Mitch McConnell’s high-spending super PAC has a suggestion for their party’s campaign committee: Consider picking candidates in primaries who won’t collapse in the general election.
Others see a much bigger issue: Former President Donald Trump and his polarizing presence on the campaign trail – especially as he teased a 2024 campaign in the final days of the midterms.
“That certainly didn’t help,” one Republican lawmaker said.
Then there’s abortion, and Republican hand-wringing over their party’s failure to effectively respond to an onslaught of Democratic attacks. All the while, some are taking out their frustration at party leaders like McConnell and Kevin McCarthy.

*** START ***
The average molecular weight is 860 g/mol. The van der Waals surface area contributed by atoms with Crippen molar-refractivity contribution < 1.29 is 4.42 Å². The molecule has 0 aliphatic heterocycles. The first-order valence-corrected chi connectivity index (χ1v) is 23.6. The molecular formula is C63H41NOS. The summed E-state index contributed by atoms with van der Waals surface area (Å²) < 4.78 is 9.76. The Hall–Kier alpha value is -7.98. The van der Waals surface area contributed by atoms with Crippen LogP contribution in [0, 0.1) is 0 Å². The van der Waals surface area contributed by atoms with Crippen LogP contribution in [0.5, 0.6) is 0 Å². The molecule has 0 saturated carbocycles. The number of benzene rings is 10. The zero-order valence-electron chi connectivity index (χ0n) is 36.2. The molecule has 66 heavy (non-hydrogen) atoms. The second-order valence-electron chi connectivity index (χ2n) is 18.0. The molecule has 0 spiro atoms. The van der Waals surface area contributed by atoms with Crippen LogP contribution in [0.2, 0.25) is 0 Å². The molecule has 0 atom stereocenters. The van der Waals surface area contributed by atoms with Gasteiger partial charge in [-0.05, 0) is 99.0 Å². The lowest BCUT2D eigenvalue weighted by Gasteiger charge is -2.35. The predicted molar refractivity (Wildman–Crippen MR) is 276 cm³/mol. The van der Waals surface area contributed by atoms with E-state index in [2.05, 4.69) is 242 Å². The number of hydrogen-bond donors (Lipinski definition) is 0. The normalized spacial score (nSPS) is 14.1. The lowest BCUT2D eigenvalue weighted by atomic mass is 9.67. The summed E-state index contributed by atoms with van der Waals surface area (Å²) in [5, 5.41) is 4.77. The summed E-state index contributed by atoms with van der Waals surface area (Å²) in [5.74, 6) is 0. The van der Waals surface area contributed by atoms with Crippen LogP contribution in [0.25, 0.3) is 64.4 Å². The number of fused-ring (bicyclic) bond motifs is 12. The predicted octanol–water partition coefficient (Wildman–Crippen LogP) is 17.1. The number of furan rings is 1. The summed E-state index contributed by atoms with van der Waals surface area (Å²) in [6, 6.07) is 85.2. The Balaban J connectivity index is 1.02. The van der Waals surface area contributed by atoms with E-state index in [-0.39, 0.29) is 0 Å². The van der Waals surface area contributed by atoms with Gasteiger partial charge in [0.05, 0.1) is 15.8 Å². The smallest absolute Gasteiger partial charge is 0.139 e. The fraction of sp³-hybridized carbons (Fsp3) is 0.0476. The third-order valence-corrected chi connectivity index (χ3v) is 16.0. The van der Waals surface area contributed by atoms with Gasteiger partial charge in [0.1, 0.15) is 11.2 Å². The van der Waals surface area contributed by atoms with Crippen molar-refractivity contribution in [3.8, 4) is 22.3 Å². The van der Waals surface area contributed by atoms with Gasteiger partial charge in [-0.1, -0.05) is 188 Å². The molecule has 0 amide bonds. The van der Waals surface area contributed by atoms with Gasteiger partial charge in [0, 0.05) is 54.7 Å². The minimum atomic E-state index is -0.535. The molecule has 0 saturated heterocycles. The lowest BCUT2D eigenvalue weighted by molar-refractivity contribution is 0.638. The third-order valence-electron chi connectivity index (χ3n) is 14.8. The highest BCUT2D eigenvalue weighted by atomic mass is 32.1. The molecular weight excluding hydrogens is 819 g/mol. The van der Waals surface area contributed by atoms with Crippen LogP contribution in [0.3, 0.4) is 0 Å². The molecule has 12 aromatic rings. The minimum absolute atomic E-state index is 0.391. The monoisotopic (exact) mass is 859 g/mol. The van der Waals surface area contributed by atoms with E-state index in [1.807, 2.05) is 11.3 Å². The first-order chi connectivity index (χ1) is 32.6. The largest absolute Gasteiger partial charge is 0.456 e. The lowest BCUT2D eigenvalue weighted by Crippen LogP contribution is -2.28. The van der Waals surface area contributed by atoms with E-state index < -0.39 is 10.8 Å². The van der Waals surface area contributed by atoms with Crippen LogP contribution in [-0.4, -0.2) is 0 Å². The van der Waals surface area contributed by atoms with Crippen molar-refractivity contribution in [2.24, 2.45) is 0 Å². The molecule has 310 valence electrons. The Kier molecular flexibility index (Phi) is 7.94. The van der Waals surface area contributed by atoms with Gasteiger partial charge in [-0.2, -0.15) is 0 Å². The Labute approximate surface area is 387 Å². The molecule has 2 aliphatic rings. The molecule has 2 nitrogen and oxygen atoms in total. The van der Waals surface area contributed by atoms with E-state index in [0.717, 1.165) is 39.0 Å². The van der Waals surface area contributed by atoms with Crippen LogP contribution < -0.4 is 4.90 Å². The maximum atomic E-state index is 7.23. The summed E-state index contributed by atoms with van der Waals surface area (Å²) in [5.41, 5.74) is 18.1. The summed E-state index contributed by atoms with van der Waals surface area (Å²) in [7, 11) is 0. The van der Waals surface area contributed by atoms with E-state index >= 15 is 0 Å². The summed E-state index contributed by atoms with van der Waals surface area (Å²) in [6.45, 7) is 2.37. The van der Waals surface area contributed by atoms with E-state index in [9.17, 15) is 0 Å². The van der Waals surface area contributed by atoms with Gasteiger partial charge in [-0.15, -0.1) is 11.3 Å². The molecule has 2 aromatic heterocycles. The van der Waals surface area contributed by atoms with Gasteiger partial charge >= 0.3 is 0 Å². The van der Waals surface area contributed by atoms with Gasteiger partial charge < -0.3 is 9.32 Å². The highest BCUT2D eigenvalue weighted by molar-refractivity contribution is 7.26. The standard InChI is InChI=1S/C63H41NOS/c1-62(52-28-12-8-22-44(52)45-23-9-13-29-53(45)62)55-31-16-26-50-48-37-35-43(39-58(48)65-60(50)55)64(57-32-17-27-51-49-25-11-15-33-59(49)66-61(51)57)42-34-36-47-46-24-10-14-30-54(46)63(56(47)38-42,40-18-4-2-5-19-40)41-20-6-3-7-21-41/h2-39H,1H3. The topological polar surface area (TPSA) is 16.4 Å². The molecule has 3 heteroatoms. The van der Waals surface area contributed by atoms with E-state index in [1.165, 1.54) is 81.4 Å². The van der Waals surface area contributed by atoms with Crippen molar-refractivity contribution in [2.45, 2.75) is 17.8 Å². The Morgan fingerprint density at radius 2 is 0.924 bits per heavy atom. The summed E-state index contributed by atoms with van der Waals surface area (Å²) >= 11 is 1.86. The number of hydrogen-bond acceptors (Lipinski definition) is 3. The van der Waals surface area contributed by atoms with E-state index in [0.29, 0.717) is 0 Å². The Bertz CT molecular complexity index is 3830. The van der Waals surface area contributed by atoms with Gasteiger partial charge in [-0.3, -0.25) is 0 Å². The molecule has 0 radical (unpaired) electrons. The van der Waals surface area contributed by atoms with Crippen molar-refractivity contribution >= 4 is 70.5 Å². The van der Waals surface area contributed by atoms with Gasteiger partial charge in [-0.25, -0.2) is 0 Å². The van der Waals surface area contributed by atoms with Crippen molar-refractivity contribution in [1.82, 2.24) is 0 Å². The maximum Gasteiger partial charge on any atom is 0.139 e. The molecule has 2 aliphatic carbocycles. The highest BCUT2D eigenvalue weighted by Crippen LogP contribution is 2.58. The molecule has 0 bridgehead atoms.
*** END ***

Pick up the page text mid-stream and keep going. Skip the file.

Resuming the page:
“Washington Republicanism lost big Tuesday night,” said Sen. Josh Hawley, a Missouri Republican.
The blame game taking shape in GOP circles comes after bullish predictions of a red wave that failed to materialize. Republicans are now at risk of serving in the Senate minority for the second straight Congress and are struggling to take even a narrow House majority.
After getting burned in 2010 and 2012 primaries where weak general election candidates cost his party the Senate majority, McConnell and his allies got more involved in primaries in subsequent cycles to knock off candidates they thought could cost them critical seats. But in 2022, the National Republican Senatorial Committee, the party’s main campaign arm, did not interfere in the primaries.